Looking for a professional employer organization (PEO) in 2017? Our guide gives you everything you need to know about what a PEO is, what it offers, the pros and cons, and how to choose one. If you already know what you’re looking for, visit our best picks page to see which ones we recommend.
What Is a PEO?
A PEO provides small and midsize businesses with a wide range of human resources services, including the following:
- HR management
- Benefits administration
- Insurance plans
- Section 125 plans
- Payroll administration and processing
- State unemployment insurance
- 401(k) retirement plans
- Workers’ compensation
- Safety programs (OSHA)
- Training and development
- Recruiting and outplacement support
- Government compliance
The cost of a PEO varies greatly depending on the services you want, the number of employees you have and the type of business you operate. The cost structure also varies by PEO provider. Some PEO services charge on a per-employee basis. Under this structure, employers pay a set amount for each employee. Other providers base pricing on a percentage of gross payroll.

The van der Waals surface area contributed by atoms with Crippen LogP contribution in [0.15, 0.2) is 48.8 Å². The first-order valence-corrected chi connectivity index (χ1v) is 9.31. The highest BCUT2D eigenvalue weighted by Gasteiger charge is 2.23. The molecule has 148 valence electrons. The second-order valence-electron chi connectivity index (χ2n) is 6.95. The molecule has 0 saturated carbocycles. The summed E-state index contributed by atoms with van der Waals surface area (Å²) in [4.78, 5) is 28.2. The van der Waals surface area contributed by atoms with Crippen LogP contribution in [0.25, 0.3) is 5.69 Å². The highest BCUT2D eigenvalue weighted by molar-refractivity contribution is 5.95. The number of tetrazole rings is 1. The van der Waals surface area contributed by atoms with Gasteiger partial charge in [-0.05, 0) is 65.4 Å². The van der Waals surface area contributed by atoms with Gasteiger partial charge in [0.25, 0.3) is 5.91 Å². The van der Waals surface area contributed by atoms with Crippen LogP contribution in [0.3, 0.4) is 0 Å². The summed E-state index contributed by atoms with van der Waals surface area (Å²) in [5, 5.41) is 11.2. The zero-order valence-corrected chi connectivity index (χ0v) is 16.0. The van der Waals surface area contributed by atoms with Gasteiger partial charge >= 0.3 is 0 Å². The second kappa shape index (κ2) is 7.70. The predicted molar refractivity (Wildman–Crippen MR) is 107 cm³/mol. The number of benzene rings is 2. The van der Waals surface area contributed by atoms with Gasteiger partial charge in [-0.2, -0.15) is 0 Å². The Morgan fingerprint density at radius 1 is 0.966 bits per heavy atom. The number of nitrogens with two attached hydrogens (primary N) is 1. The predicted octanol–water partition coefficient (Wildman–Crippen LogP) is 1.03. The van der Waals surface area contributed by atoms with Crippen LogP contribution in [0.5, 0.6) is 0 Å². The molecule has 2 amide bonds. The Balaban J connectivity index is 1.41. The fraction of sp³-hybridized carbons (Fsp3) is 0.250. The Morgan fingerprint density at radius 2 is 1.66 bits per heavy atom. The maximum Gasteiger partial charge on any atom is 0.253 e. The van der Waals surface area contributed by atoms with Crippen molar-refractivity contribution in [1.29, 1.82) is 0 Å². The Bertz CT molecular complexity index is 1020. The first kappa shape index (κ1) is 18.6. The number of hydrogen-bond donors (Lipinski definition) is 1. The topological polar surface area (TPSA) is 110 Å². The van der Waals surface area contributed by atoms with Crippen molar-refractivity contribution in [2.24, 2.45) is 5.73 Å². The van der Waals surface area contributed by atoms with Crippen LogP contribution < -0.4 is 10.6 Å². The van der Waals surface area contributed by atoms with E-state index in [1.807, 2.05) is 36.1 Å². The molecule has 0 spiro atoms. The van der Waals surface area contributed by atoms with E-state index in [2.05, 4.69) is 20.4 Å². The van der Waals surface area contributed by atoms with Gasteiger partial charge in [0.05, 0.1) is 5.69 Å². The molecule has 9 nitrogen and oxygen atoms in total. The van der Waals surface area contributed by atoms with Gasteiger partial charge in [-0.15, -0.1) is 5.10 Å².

“A PEO is a partnership that creates a co-employment relationship between a small to midsize business and a provider,” Lonny Ostrander, vice president of human resources services for Paychex, told Business News Daily. “This relationship results in the business’s ability to gain access to benefits normally available only to Fortune 500 companies.”
Pros and Cons of a PEO
1. Fewer administrative tasks: Companies don’t have to spend time working on tasks such as payroll and benefits administration, because the PEO handles them.
“A PEO can take some of the critical work of managing a company off of a business owner’s plate so that they can focus on building and maintaining their core business,” said Sarah Grimstead, regional sales manager at Insperity.
2. Better benefits: PEOs allow small businesses to offer a robust benefits package. Working with one often gives companies access to better health, retirement and workers’ compensation benefits for their employees, Grimstead said.
3. Cost savings: PEOs can negotiate lower group insurance costs, workers’ compensation discounts and, in most cases, lower state unemployment insurance rates, Ostrander said. However, keep in mind that you are paying the PEO a fee for this benefit. To make sure you’re coming out ahead, it’s important for you to weigh the service fees against the added benefit cost savings.
Read more: https://www.businessnewsdaily.com/2391-outsourcing-human-resources.html